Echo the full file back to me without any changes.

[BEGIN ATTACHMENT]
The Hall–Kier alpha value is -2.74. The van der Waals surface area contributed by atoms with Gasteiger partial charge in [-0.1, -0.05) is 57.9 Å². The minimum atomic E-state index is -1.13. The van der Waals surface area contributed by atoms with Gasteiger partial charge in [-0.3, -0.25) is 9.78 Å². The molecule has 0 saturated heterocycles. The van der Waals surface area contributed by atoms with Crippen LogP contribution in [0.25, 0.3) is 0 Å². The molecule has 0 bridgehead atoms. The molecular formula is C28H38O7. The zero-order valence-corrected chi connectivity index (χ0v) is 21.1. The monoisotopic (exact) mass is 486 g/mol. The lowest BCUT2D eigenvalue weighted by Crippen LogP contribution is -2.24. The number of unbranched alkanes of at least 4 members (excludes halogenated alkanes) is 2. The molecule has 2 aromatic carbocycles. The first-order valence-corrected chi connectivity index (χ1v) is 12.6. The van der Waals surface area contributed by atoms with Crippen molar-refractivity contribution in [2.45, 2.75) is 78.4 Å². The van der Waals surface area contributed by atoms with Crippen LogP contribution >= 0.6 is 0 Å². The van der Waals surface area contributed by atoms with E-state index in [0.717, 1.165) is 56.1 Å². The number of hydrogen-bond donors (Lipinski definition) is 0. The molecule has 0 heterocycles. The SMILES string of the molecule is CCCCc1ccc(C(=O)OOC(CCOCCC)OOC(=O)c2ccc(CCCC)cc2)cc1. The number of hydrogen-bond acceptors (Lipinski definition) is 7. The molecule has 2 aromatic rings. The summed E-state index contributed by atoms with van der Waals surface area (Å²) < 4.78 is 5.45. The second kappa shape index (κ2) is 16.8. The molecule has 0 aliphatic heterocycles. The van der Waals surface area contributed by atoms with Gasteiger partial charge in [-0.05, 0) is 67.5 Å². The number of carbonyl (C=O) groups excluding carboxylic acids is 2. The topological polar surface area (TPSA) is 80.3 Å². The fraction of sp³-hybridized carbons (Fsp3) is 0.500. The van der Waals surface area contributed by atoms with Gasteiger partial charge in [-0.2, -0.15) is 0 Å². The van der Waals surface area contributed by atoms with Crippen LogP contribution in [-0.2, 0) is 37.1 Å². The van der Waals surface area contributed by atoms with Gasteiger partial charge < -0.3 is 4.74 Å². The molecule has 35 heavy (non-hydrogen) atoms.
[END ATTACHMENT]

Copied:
The Hall–Kier alpha value is -2.74. The van der Waals surface area contributed by atoms with Gasteiger partial charge in [-0.1, -0.05) is 57.9 Å². The minimum atomic E-state index is -1.13. The van der Waals surface area contributed by atoms with Gasteiger partial charge in [-0.3, -0.25) is 9.78 Å². The molecule has 0 saturated heterocycles. The van der Waals surface area contributed by atoms with Crippen LogP contribution in [0.25, 0.3) is 0 Å². The molecule has 0 bridgehead atoms. The molecular formula is C28H38O7. The zero-order valence-corrected chi connectivity index (χ0v) is 21.1. The monoisotopic (exact) mass is 486 g/mol. The lowest BCUT2D eigenvalue weighted by Crippen LogP contribution is -2.24. The number of unbranched alkanes of at least 4 members (excludes halogenated alkanes) is 2. The molecule has 2 aromatic carbocycles. The first-order valence-corrected chi connectivity index (χ1v) is 12.6. The van der Waals surface area contributed by atoms with Crippen molar-refractivity contribution in [2.45, 2.75) is 78.4 Å². The van der Waals surface area contributed by atoms with Crippen LogP contribution >= 0.6 is 0 Å². The van der Waals surface area contributed by atoms with E-state index in [0.717, 1.165) is 56.1 Å². The number of hydrogen-bond donors (Lipinski definition) is 0. The molecule has 0 heterocycles. The SMILES string of the molecule is CCCCc1ccc(C(=O)OOC(CCOCCC)OOC(=O)c2ccc(CCCC)cc2)cc1. The number of hydrogen-bond acceptors (Lipinski definition) is 7. The molecule has 2 aromatic rings. The summed E-state index contributed by atoms with van der Waals surface area (Å²) < 4.78 is 5.45. The second kappa shape index (κ2) is 16.8. The molecule has 0 aliphatic heterocycles. The van der Waals surface area contributed by atoms with Gasteiger partial charge in [-0.05, 0) is 67.5 Å². The number of carbonyl (C=O) groups excluding carboxylic acids is 2. The topological polar surface area (TPSA) is 80.3 Å². The fraction of sp³-hybridized carbons (Fsp3) is 0.500. The van der Waals surface area contributed by atoms with Gasteiger partial charge in [-0.2, -0.15) is 0 Å². The van der Waals surface area contributed by atoms with Crippen LogP contribution in [-0.2, 0) is 37.1 Å². The van der Waals surface area contributed by atoms with Gasteiger partial charge < -0.3 is 4.74 Å². The molecule has 35 heavy (non-hydrogen) atoms.